And there is a further point. The first time I addressed this Conference was as a Social Security Minister. I noticed then that many pensioners were on social security benefits. Not because they were feckless. They weren’t. Not because they had not saved. They had – and often from modest incomes throughout a lifetime of work. No, they were on benefits because rampant inflation in the 1970s wrecked the value of their savings. I believe that was unforgiveable; we must never let it happen again.
In recent weeks we have heard little enough of these realities from Labour. One of the main causes of our present difficulties is that, after the Stock Exchange crash in 1987, we reduced interest rates too fast. In retrospect it was a mistake. But we did so because we feared recession. So, at the time, did everyone else: economists, businessmen, pundits, even – heaven help us – the Labour Party.
So I was astonished to hear Mr Kinnock claim that, at that time, in 1987, he was saying “Steady, steady!”. Now in retrospect that would have been right. But Mr Kinnock? “Steady, steady”, somehow I don’t recall that. So I looked it up. And, try as I might, I couldn’t find him saying that. Almost everything else, it is true, but not “Steady, steady”! Now it may be that I’m being unfair to Mr Kinnock. So let us try a larger sample.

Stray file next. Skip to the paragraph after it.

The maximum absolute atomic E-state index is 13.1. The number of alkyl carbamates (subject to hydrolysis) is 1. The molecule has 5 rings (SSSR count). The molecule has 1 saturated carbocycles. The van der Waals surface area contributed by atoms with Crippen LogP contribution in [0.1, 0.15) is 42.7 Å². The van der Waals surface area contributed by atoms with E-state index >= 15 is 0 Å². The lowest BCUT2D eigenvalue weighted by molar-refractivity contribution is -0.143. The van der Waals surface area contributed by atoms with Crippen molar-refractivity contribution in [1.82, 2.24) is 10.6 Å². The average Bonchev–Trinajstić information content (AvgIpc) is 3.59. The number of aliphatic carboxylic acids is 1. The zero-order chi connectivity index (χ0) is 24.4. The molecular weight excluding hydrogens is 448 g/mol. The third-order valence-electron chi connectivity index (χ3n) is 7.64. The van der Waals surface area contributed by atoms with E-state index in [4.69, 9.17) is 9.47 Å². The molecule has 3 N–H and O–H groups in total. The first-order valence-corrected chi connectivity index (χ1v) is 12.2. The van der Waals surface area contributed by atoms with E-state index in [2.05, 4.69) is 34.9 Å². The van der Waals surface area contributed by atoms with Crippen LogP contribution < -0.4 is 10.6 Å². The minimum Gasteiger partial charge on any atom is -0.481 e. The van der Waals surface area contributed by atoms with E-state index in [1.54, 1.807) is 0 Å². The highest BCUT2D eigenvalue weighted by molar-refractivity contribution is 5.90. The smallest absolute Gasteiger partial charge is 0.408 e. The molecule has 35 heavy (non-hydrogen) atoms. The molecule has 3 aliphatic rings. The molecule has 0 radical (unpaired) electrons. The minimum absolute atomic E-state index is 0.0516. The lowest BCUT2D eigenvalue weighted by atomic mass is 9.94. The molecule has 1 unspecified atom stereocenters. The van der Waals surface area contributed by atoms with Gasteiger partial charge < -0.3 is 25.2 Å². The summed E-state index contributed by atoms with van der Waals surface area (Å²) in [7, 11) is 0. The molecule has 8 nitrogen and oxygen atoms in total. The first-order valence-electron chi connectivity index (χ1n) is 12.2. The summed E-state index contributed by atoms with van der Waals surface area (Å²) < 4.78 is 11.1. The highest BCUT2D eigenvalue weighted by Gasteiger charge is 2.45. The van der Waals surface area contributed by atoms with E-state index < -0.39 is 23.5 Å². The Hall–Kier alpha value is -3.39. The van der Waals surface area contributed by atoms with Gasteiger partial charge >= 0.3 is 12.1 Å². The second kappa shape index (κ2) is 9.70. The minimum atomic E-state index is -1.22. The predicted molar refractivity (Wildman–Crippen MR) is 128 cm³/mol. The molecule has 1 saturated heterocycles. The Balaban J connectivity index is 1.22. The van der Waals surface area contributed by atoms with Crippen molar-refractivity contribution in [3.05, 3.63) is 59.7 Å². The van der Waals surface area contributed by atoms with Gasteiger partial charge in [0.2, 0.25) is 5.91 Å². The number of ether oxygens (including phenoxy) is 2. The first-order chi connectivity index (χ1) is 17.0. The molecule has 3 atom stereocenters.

– Hands up those of you would heard him say “Steady, steady”?
– Hands up those of you who think he could have said anything as sensible as “Steady, steady”?
– Hands up those of you who believe he would say anything as short as “Steady, steady”?
I will let you into a secret. I will tell you why Mr Kinnock always speaks at such length. It’s because he has nothing worthwhile to say. And because he has nothing worthwhile to say, the poor chap never knows when he’s finished. We know when he’s finished. The day after the next General Election.
By the way, I did find out what he said in 1987 – and I quote;
“This is a time of judgement and that judgement should be a big cut in interest rates”.